[Marc-Gregor Campredon]

2019 Big Ten Tournament Preview Comment Count

Alex Cook March 13th, 2019 at 1:05 PM

The Big Ten Tournament commences tonight. It’s been a good year for the Big Ten: it’s rated as the best conference in the country by Kenpom, it’s quite possible that over half the league will reach the NCAA Tournament, and there aren’t any truly bad teams (depending on how mean you want to be to Northwestern). I didn’t expect the Big Ten to be this strong. Michigan State, Purdue, and Michigan finished as the best teams in the conference a year ago, and despite significant personnel losses for each program, they’re in a tier of their own again. Wisconsin and Maryland could be Sweet 16 squads. Iowa and Minnesota have really improved.

That said, the Big Ten Tournament doesn’t start with those teams. It starts with the dregs. We begin with a Wednesday evening doubleheader: a game between post-implosion Nebraska and a surprisingly feisty Rutger team and a rubber match in the Illinois - Northwestern rivalry (the teams have a combined 24-38 record). That 9:30 PM tip-off in Chicago should be a depressing spectacle. Then it’s the Thursday afternoon game — a truly cursed matchup, even by the standards set by the 8/9 fixture in Big Ten Tournament over the years — with Ohio State and Indiana. Stream this game at work if you can: it should be a wonderful combination of the characteristically ugly basketball this conference can produce and open desperation from underwhelming major-conference teams on the bubble in March.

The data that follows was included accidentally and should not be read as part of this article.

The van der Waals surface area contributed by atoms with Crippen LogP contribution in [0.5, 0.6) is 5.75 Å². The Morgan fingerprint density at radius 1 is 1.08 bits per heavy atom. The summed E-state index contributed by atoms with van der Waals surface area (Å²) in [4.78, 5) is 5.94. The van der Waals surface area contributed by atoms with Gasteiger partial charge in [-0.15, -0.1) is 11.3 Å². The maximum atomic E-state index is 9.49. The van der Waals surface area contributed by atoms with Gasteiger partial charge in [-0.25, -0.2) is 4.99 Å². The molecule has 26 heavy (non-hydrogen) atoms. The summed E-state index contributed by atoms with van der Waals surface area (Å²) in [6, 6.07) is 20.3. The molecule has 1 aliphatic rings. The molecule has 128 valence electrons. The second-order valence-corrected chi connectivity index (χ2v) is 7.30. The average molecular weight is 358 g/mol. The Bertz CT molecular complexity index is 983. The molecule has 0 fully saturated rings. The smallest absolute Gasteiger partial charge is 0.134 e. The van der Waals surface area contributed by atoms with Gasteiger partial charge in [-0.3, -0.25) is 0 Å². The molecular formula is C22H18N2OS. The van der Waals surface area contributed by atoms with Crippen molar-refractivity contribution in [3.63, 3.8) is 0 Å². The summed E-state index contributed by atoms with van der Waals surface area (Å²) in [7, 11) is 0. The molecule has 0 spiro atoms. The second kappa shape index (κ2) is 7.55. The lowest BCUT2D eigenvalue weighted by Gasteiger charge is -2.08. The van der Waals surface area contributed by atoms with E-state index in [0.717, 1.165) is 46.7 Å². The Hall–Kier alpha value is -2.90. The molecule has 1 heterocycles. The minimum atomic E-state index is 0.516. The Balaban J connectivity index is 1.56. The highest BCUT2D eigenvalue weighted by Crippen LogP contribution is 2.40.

By the time we get to Saturday’s semifinals, there should be a great doubleheader: a combination of legitimately good teams cutting their teeth ahead of the Big Dance and upstarts that have won a few games in consecutive days. On Sunday, we get a delicious appetizer ahead of the Selection Show — a chance for Purdue or Michigan State to nudge ahead of the other for conference supremacy, a chance for Michigan to win its third Big Ten Tournament in a row, or maybe a chance for Wisconsin or Maryland to make a statement and move up a seed line or two. Maybe there could be a longshot winner and bid thief. There’s a pretty good chance that some of the best basketball the sport can offer at the college level will be played at some point this weekend.

[After THE JUMP: The story, the field]

[Paul Sherman]

Two years ago, Michigan famously appeared in Washington DC after surviving a plane crash, upset Purdue in overtime on Friday afternoon, and strode past Minnesota and Wisconsin to claim a Banner. Last year, they escaped Iowa on Thursday then rolled Nebraska, Michigan State, and Purdue en route to another Banner. For the first time in a while, Michigan received a double bye and would only need to win three games to get their third straight Big Ten Tournament title. They’ve won eight BTT games in a row.

There’s certainly an opportunity for the Wolverines, who have been confronted with the disappointment of falling a game short of a conference title and suffering a season sweep at the hands of Michigan State. Torvik gives Michigan about a 1-in-3 chance of winning it all; Kenpom’s at 1-in-5 [EDIT: 1-in-4]. There are decent odds that they could meet the Spartans for a third time in Chicago, hoping to replicate what happened in 2014 — State was swept by Nik Stauskas and the Wolverines before beating Michigan handily in the Sunday BTT championship game.

To get to that championship game, Michigan will have to beat one of Iowa / Illinois / Northwestern, then one of Purdue / Penn State / Minnesota. Based on Torvik’s projection of the likelihood of all BTT outcomes, I calculated Michigan’s chances of facing each Big Ten team:

Purdue — 65% (Semifinal)

Torvik’s rankings love Michigan (#4) and project that there are better odds of UM and Purdue (#9) holding serve in the quarterfinals than there are of Iowa (#40) beating Illinois or Northwestern to set up a quarterfinal matchup against Michigan.